Referendum Justice

Cox&Forkum did their editorial cartoon based on the following from Investor's Business Daily:

Law: This week's egregious Supreme Court ruling on executing minors underlines yet again how important it is that the right people are nominated to the bench.

We're not here to argue the wisdom or folly of the 5-4 decision that now prevents states from imposing the death penalty on murderers who committed their crimes when they were juveniles. What we object to is how the decision was reached.

Beneath the dust kicked up is the ugly fact that the ruling in Roper vs. Simmons wasn't based on the Constitution. Writing for the majority, Justice Anthony Kennedy cited not America's founding document and guiding law, but "national consensus" and "international opinion."

How is it that a majority of our Supreme Court justices, all with presumably first-rate intellects, can have such a fundamental misunderstanding of their duty?

That duty was made clear in Marbury vs. Madison more than 200 years ago, when Chief Justice John Marshall concluded that the court must rule on the constitutionality of legislated law.

In 2005, however, Kennedy, David Souter, Ruth Bader Ginsburg and John Paul Stevens use "national consensus" and "international opinion" to interpret what the Eighth Amendment means when it says "cruel and unusual punishments" are not to be inflicted.

Two years ago, Kennedy did much the same thing when he wrote the majority opinion in Lawrence vs.Texas. To buttress that ruling, which overturned state anti-sodomy laws, he cited the European Court of Human Rights and other foreign tribunals, an error that both insults and weakens our Constitution.

But this is no surprise. There's a faction in this country that views the Constitution as a "living" document that judges can interpret any way they want based on societal trends.

No wonder Kennedy cited "national consensus" in the decision. He yielded his judicial understanding of the Eighth Amendment to a national referendum. Except there is no national consensus on executing minors — even among states that have the death penalty.

Even if there were a consensus, it would be wrong to base constitutional rulings on it. If five justices detected a consensus that babies with birth defects should be euthanized, would the court OK with that?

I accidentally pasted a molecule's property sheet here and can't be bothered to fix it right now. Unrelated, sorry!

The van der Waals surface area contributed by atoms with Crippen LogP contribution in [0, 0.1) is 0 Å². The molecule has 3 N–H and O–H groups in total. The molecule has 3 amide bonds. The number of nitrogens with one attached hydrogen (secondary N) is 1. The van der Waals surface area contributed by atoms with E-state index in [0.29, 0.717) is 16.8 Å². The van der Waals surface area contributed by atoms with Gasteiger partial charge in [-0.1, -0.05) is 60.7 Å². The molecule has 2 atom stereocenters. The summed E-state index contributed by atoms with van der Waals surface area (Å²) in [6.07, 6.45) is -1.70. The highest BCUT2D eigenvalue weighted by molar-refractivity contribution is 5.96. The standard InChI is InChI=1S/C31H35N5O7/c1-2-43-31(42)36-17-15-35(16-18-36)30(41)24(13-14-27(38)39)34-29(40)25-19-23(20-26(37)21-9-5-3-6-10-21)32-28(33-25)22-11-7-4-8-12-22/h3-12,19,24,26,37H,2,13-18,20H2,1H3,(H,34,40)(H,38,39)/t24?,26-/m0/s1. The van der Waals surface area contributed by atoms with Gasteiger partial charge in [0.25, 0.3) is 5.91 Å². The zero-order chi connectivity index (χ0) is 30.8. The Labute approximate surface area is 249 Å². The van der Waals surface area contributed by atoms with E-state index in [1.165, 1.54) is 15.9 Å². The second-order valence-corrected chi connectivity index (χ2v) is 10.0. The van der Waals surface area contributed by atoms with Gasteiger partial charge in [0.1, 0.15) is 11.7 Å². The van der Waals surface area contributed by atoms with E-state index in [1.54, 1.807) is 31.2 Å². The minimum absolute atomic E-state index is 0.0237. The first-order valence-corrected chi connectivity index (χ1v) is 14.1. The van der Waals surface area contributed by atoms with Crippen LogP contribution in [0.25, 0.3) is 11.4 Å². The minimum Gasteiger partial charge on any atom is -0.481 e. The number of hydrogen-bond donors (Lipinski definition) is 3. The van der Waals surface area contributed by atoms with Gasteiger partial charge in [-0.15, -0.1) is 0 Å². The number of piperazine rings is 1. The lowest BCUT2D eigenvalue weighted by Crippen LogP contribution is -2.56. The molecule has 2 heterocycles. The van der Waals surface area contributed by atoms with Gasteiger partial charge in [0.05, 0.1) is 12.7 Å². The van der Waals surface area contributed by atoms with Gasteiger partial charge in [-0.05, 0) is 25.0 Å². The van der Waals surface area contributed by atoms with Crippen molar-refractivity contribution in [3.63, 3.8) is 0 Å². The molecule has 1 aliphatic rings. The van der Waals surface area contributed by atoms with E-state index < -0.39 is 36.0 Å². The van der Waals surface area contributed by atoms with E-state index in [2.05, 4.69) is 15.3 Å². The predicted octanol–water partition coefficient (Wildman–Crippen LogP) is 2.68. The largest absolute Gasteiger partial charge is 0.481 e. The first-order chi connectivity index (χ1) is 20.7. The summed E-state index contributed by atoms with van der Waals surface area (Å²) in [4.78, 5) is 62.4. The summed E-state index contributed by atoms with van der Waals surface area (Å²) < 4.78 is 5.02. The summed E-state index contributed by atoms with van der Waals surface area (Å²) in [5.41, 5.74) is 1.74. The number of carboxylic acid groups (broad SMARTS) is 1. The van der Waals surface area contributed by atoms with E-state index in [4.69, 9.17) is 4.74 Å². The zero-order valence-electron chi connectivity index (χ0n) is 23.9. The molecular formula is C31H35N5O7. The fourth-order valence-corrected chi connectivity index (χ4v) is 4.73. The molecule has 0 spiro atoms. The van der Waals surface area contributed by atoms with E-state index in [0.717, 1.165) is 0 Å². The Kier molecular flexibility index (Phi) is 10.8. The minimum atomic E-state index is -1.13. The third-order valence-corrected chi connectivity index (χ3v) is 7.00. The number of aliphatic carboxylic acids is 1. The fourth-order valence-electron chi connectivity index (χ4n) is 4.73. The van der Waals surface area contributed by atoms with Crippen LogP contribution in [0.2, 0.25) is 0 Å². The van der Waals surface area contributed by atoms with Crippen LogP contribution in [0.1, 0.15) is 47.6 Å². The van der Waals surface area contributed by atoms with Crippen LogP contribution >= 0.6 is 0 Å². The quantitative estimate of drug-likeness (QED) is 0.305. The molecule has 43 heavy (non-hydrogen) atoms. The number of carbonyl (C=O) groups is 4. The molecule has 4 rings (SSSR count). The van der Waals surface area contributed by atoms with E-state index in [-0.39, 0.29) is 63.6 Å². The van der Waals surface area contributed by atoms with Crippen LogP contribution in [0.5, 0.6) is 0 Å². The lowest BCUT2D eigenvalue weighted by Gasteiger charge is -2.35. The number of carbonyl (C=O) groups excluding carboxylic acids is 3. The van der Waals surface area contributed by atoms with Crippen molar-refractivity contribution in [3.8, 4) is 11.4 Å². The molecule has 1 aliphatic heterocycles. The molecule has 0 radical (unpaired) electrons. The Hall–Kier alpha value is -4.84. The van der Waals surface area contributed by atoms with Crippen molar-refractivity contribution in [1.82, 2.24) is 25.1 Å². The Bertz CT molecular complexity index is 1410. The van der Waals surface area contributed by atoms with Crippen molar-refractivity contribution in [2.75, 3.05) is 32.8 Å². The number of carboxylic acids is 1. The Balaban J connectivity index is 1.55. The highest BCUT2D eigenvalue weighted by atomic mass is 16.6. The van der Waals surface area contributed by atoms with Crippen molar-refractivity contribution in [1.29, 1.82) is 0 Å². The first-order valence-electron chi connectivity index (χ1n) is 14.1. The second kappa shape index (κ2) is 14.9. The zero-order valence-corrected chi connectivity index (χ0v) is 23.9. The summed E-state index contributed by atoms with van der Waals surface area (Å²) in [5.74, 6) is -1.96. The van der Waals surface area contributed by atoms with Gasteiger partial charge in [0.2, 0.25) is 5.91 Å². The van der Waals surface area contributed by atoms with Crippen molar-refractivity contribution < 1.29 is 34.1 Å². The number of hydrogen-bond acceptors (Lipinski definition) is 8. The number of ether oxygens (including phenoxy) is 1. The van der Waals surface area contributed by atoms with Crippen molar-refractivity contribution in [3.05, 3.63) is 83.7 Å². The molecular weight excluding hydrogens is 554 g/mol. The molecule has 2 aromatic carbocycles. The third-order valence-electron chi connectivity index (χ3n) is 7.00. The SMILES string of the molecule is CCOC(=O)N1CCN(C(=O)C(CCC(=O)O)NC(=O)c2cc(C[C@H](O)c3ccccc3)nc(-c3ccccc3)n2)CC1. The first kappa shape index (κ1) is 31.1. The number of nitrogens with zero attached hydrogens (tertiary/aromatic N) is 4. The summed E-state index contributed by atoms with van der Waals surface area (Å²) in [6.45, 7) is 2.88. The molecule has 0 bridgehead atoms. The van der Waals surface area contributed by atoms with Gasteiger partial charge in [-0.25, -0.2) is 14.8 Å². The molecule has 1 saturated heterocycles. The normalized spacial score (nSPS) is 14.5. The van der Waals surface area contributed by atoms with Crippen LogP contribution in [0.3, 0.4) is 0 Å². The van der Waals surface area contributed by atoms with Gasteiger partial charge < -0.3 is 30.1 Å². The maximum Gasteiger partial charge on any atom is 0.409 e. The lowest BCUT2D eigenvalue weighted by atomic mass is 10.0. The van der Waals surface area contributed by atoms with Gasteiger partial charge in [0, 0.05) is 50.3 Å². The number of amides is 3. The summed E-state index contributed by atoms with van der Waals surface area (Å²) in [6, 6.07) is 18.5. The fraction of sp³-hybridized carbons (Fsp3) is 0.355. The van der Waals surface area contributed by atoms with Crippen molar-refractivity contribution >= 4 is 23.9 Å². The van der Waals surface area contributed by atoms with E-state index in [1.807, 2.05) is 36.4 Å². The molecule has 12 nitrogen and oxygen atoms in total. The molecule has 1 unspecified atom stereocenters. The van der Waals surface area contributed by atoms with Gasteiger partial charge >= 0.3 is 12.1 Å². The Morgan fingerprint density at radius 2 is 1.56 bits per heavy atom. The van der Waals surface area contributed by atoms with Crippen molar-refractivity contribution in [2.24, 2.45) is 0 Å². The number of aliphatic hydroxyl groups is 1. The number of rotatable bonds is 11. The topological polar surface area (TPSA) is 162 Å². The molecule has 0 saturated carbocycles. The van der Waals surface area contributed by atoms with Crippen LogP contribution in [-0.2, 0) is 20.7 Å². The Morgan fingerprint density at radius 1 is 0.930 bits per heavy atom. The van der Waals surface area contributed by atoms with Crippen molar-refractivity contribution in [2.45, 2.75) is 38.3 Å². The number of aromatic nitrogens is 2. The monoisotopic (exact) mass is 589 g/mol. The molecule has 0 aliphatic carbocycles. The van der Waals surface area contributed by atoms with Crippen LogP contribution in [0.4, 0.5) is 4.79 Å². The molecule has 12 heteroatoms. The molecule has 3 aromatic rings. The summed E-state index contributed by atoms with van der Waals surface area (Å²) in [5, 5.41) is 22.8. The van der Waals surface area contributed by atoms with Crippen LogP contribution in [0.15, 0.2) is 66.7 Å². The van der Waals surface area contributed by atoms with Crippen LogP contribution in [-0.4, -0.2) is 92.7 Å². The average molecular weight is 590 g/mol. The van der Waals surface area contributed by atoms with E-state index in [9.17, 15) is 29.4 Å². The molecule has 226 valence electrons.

Justices must decide what the framers meant by "cruel and unusual." Reading today's mood using the "evolving standards of decency" test cited by the Missouri court that initially ruled against executing juvenile offenders is like putting a finger to the wind. If they and the "living document" faction don't like what they read in the Constitution, they have to change it through the process provided.

(What could be so shocking, anyway, about what the framers believed about punishment? The Jeffersonian ideas that gave birth to the Declaration of Independence were influenced not by Neanderthals, but Enlightenment Age thinkers who also inspired our war for independence.)

The "living document" faction doesn't want to go through the constitutional process. It would rather have judges legislate from the bench. That's why it's so important for President Bush to nominate judges who aren't so tempted — and for the administration to go all out to win their approval.

This is a serious issue and one that really isn't getting much play in the MSM...

We CANNOT allow the Supreme Court to drift away from the Constitution of the U.S.

We CANNOT allow judges to legislate from the bench...

Our system was carefully crafted by the founders of this country so that one person or branch did not have excessive power...and we CANNOT...WE MUST NOT allow our system...our Rule of Law to drift away from those premises...

We must pay attention to every decision that is made in the courts...because if we don't...one day we will find ourselves with a completely different form of government than what we began with...and some of you will ask...'HOW DID THIS HAPPEN??'